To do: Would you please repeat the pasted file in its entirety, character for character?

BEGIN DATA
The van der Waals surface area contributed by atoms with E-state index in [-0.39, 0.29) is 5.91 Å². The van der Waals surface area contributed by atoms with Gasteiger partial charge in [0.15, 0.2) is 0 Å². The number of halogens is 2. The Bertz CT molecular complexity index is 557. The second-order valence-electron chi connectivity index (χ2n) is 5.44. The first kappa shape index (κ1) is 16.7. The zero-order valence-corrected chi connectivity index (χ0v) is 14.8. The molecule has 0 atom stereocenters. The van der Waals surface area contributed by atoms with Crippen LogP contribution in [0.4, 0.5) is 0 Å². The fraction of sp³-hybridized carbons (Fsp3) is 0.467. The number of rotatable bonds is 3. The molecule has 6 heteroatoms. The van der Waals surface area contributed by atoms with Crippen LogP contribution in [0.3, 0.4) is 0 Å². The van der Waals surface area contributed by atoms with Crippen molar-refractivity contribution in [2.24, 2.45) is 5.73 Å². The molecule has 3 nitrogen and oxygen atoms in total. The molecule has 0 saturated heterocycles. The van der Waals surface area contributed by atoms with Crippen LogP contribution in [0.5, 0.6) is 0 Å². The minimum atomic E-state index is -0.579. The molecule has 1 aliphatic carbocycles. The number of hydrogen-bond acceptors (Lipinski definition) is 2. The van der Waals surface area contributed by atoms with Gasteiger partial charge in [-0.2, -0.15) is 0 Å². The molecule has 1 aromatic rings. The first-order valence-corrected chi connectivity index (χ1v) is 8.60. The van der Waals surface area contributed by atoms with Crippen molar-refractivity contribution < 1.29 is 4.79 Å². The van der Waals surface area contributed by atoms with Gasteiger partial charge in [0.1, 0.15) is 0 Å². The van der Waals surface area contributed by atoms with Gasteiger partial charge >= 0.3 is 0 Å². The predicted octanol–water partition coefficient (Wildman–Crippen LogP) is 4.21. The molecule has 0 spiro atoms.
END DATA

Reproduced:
The van der Waals surface area contributed by atoms with E-state index in [-0.39, 0.29) is 5.91 Å². The van der Waals surface area contributed by atoms with Gasteiger partial charge in [0.15, 0.2) is 0 Å². The number of halogens is 2. The Bertz CT molecular complexity index is 557. The second-order valence-electron chi connectivity index (χ2n) is 5.44. The first kappa shape index (κ1) is 16.7. The zero-order valence-corrected chi connectivity index (χ0v) is 14.8. The molecule has 0 atom stereocenters. The van der Waals surface area contributed by atoms with Crippen LogP contribution in [0.4, 0.5) is 0 Å². The fraction of sp³-hybridized carbons (Fsp3) is 0.467. The number of rotatable bonds is 3. The molecule has 6 heteroatoms. The van der Waals surface area contributed by atoms with Crippen LogP contribution in [0.3, 0.4) is 0 Å². The van der Waals surface area contributed by atoms with Crippen molar-refractivity contribution in [2.24, 2.45) is 5.73 Å². The molecule has 3 nitrogen and oxygen atoms in total. The molecule has 0 saturated heterocycles. The van der Waals surface area contributed by atoms with Crippen LogP contribution in [0.5, 0.6) is 0 Å². The minimum atomic E-state index is -0.579. The molecule has 1 aliphatic carbocycles. The number of hydrogen-bond acceptors (Lipinski definition) is 2. The van der Waals surface area contributed by atoms with Gasteiger partial charge in [-0.2, -0.15) is 0 Å². The molecule has 1 aromatic rings. The first-order valence-corrected chi connectivity index (χ1v) is 8.60. The van der Waals surface area contributed by atoms with Crippen molar-refractivity contribution < 1.29 is 4.79 Å². The van der Waals surface area contributed by atoms with Gasteiger partial charge in [0.1, 0.15) is 0 Å². The van der Waals surface area contributed by atoms with Gasteiger partial charge >= 0.3 is 0 Å². The predicted octanol–water partition coefficient (Wildman–Crippen LogP) is 4.21. The molecule has 0 spiro atoms.